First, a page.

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    I like a stationary bike for indoor cardio. Nice ones are nice. They're also quiet, which can be important early in the morning. You want someting that is comfortable and you'll want to use. I use a regular road bike (fit is more critical as we get older), on a resistance trainer that I have had forever.

    A buddy of mine is 56, and likes to drink a few in the evening. You'd never ever guess that when 4:45 AM rolls around, he has his big mug of coffee and is on his startionary bike, with the TV and DVR setup in front. He uses that time to catch up on hockey and baseball (he's pretty screwed now!). He pedals like f'n mad for a full hour. His last exercise bike rusted out from the sweat.

    He also does free weights. When he doesn't do the bike, he goes out and runs. Then he bikes to work, in every weather, the worse the better. He also has a neck and lower back injury.

    I hope I can get that fit and have such an intense and disciplined routine.

    Old nordic tracks are also an incredible full body workout, and they're cheap.

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    +1 for the dog. I think the hour I spend walking her is the best part of my day. Leave the phone in your pocket and just pay attention and observe. Any time of year, any kind of weather, there's always something interesting. I'm lucky, live 4 blocks from an Olmsted designed park, what a treasure!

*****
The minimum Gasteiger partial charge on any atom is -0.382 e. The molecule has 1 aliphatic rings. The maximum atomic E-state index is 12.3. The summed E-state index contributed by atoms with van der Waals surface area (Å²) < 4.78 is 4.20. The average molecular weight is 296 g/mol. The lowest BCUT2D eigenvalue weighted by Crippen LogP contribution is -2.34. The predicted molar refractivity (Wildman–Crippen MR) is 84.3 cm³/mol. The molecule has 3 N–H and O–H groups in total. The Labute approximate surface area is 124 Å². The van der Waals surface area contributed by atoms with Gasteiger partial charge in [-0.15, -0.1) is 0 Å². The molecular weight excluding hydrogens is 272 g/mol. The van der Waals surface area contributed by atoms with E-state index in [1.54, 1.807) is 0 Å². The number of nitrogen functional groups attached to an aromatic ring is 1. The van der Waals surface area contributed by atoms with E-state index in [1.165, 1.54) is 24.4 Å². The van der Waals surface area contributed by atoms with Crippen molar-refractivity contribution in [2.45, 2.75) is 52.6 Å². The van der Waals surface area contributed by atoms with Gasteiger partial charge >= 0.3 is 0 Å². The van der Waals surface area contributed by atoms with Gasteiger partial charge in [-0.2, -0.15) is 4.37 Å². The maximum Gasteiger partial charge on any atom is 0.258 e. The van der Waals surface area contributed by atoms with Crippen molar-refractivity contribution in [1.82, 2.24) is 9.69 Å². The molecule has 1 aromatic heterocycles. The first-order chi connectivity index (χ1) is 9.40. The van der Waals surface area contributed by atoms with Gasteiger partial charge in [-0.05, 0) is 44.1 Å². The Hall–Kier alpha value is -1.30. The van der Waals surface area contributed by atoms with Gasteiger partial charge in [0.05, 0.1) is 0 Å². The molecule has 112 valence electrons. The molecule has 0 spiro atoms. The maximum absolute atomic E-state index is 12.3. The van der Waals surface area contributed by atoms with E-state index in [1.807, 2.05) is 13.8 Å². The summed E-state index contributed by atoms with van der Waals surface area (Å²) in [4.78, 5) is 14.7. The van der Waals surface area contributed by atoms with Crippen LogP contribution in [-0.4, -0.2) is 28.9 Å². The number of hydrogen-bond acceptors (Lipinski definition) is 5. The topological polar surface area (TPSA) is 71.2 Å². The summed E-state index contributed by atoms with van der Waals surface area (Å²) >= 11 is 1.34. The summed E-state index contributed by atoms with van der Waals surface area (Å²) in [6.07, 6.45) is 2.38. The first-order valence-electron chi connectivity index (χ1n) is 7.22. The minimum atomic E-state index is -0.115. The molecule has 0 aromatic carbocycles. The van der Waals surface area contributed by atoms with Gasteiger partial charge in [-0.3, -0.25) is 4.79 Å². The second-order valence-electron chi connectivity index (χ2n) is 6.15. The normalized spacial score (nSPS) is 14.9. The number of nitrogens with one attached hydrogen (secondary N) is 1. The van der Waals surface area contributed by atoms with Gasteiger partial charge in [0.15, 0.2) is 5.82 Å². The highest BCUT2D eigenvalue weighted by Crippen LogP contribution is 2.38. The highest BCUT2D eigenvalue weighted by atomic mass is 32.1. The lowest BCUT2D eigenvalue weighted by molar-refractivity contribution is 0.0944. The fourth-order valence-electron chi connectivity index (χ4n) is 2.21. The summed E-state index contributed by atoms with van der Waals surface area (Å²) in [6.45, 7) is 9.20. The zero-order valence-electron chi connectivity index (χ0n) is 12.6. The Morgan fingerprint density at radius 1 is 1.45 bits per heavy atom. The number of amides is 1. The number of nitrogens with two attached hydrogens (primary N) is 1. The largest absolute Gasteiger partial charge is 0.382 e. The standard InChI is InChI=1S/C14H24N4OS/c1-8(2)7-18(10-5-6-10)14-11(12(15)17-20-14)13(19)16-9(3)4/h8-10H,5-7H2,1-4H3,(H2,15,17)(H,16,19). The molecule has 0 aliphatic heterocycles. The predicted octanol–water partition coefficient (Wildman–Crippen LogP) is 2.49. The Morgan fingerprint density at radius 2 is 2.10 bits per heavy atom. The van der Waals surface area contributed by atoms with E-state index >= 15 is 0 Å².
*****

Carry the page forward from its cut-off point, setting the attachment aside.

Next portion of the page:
Oh, and women, who would otherwise clutch their purse in terror when they saw me, would come up and ask if they could say hello to my dog. Shes a gold retriever, everyone loves them,

    Had an air rowing machine, never used it after the first couple of weeks, The very definition of boring!

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    I used a rowing machine at a gym many years ago. It was a nice break from stationary bikes. But Iíve been riding bikes for 30 plus years as an adult.

    I suggest a stationary bike first, and you might like it enough to buy a bike to ride outside. The rower would be my second choice. It will do for you what you want if you will use it. Having both is not a bad idea either. Just walking an hour continuously every day works too.

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    Any chance you could put in the shop somewhere? You’re already there anyway.
    Just build it into your daily routine.

    I know I don’t have room at home without tripping over it or hanging laundry over it. Plus I could make excuses every day about why I don’t have time to use it.

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    pilates machine . dumb name , but really versatile and useful . the only one we've ever had in the house that didn't turn into a piece of yard art . pulleys and ropes and elastic bands.. arms,legs ,back can do low tension /hi reps , or high tension muscle workout. really good if you want to stretch your hamstrings to alleviate sciatica . $50-100 on craigslist all day long .

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    First I must confess that my rowing machine is currently stored in the attic.